It seems likely that Col. Macgillivray's petition was quite close to being granted by the late 60s. But before that could happen Lord Lyon retired, and the petition had to be re-submitted to a new Lord Lyon. Progress on the Colonel's claim then appeared to become stalled. Another important project Col. Macgillivray pushed around this time was publishing and co-authoring, with Robert McGillivray of Edinburgh, the first comprehensive history of the Clan, A History of the Clan MacGillivray, in 1973.
By the mid-1980s, George was encouraged to submit a third Petition for the Chiefship, this time to yet another new Lord Lyon, Sir Malcolm Innes of Edingight. It would seem that a difficulty with his claim was that its connection to past chiefs came at such an early point, making it harder to acquire the kind of contemporaneous documentation and testimonial proofs that Lyon would need to make a confident grant. While keeping open the chance that further research would make a grant of Chiefship possible in time, Lord Lyon then took measures to provide at least temporary leadership for our Clan. He translated Col.Macgillivray's Petition for Chiefship to one for Commander of the Clan and granted him a commission as such on July 27, 1989.
Lord Lyon was invoking in this case a feature of traditional clan organisation that was used on rare occasions in times past. A Commander, or in Gaelic, Ceann Cath, meaning "War Leader," would be appointed by the Chief to substitute for him in leading the clan in battle, in the event the Chief was unable somehow to do so himself. In this case, and several other recent ones where a chiefship has gone vacant (e.g., Clan Gunn, Clan MacArther, etc.), Lord Lyon steps in on behalf of the absent Chief to appoint the Commander. The appointment is provisional, pending ultimate settlement of the chiefship, initially for a five-year term which may then be extended, and confers no personal heriditary rights. It does however convey to the appointee all the authority of chiefship and most of its proprieties for the express purpose of rallying the leaderless clan and organising it on an interim basis.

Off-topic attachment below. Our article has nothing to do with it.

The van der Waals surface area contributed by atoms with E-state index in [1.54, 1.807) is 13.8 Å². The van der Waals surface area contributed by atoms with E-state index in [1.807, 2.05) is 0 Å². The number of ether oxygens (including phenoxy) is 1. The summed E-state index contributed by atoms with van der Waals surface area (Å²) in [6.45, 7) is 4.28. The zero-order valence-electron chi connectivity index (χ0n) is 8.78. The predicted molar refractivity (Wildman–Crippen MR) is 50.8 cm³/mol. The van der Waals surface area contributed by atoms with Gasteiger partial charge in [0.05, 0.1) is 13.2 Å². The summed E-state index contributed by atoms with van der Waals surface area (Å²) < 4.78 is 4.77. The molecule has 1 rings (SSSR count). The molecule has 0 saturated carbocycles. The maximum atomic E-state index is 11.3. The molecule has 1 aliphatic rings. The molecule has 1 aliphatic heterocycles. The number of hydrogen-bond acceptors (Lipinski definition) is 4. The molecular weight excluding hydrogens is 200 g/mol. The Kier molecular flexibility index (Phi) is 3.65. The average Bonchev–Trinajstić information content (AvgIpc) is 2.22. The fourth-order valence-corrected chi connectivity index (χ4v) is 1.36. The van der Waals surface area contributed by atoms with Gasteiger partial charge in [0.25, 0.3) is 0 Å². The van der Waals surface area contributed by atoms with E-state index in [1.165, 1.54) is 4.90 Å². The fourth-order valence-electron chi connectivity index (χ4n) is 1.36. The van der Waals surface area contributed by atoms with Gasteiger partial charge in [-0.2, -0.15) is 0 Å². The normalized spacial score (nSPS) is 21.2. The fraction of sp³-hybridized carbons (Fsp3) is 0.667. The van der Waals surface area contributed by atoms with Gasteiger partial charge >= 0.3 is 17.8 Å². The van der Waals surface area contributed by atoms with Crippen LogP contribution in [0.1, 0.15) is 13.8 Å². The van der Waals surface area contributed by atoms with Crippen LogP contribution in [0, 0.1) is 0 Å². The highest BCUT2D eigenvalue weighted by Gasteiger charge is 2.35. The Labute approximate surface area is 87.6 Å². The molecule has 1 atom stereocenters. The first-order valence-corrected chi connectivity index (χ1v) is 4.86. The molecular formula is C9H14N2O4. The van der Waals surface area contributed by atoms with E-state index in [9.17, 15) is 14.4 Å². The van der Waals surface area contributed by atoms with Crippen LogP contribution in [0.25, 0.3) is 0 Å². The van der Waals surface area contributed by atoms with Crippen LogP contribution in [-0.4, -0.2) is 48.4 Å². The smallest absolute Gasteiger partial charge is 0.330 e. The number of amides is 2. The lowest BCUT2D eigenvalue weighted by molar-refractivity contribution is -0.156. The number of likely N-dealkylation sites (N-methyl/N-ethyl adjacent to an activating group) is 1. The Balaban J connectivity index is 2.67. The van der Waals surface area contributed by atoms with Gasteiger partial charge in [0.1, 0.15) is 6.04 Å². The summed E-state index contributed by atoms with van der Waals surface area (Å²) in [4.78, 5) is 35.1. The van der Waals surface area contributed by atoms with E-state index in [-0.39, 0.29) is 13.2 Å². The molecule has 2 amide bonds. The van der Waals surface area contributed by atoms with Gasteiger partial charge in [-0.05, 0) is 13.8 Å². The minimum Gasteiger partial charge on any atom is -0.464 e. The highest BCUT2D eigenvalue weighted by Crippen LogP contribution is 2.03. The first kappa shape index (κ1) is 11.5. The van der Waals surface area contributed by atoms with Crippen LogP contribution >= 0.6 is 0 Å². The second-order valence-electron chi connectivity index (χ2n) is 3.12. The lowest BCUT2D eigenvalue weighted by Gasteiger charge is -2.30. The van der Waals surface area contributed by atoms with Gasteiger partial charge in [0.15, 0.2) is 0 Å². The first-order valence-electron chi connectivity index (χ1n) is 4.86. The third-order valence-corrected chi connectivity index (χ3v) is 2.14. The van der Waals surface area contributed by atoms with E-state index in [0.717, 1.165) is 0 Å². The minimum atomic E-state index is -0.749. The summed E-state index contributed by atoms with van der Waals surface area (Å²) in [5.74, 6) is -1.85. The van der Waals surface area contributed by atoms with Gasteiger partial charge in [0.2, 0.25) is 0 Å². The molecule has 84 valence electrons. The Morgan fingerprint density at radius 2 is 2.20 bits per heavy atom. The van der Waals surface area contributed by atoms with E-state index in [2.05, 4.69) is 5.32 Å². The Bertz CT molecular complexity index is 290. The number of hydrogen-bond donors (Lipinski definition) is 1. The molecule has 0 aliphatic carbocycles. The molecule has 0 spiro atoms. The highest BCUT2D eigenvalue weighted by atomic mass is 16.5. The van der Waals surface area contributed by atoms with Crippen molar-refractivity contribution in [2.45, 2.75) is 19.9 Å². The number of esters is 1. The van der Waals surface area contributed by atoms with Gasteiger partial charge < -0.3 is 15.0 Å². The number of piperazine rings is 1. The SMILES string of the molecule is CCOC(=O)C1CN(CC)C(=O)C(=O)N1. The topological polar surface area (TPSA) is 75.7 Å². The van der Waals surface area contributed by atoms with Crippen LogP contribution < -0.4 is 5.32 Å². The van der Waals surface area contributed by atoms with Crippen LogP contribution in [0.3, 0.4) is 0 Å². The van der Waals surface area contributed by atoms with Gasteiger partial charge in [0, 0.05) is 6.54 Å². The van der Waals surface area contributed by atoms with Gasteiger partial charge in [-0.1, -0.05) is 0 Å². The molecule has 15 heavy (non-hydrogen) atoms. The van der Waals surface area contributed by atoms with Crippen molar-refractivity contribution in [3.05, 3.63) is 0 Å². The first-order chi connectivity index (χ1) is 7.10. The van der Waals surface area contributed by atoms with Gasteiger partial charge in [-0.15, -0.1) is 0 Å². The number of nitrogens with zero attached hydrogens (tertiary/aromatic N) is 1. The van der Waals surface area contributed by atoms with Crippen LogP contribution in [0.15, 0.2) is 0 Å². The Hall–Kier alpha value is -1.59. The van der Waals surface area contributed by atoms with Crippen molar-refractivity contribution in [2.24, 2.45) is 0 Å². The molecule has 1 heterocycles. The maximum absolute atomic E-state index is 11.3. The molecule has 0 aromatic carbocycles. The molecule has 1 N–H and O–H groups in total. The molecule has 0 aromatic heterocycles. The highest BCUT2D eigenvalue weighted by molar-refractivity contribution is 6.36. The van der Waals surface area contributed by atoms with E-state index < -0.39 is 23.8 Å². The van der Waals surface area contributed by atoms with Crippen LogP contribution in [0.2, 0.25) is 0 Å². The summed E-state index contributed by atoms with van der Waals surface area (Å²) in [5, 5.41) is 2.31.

As Commander, Col. Macgillivray acted quickly to appoint Clan Commissioners, or lieutenants, in the United Kingdom, Canada, Australia, the USA and the Netherlands, to assist him in rallying and organising the Clan on a worldwide basis. In 1992 an International Gathering of the Clan was held in Inverness, Scotland, organised and hosted by United Kingdom Clan Commissioner Mrs. Ishbel McGillivray-McGregor, which gave scores of MacGillivray clansfolk from across the world the chance to get to know the ancestral Clan country, and one another. The Gathering, together with the efforts of the Commissioners in their respective countries around the world and other initiatives of the Commander, began to give MacGillivray clansfolk worldwide renewed awareness of their ancient Clan and a glimpse of what chiefly leadership can mean to a Clan in modern times.
Most regrettably, George Macgillivray's long and active career as a champion for his Clan came to an end with his death on September 22, 1994. In the wake of this loss, his five appointed Commissioners around the world pledged to continue the work of rallying and organising the Clan. Nevertheless, after George Macgillivray's decisively important but all too brief five-year tenure as Commander, the Clan was again leaderless.
"My love to the warlike race...
The race that will not wither, and has descended
Long from every side.
Excellent M'Gillivrays of the Doun,
Whom I shall ever hold in esteem."
Bruce P. McGillivray, FSA Scot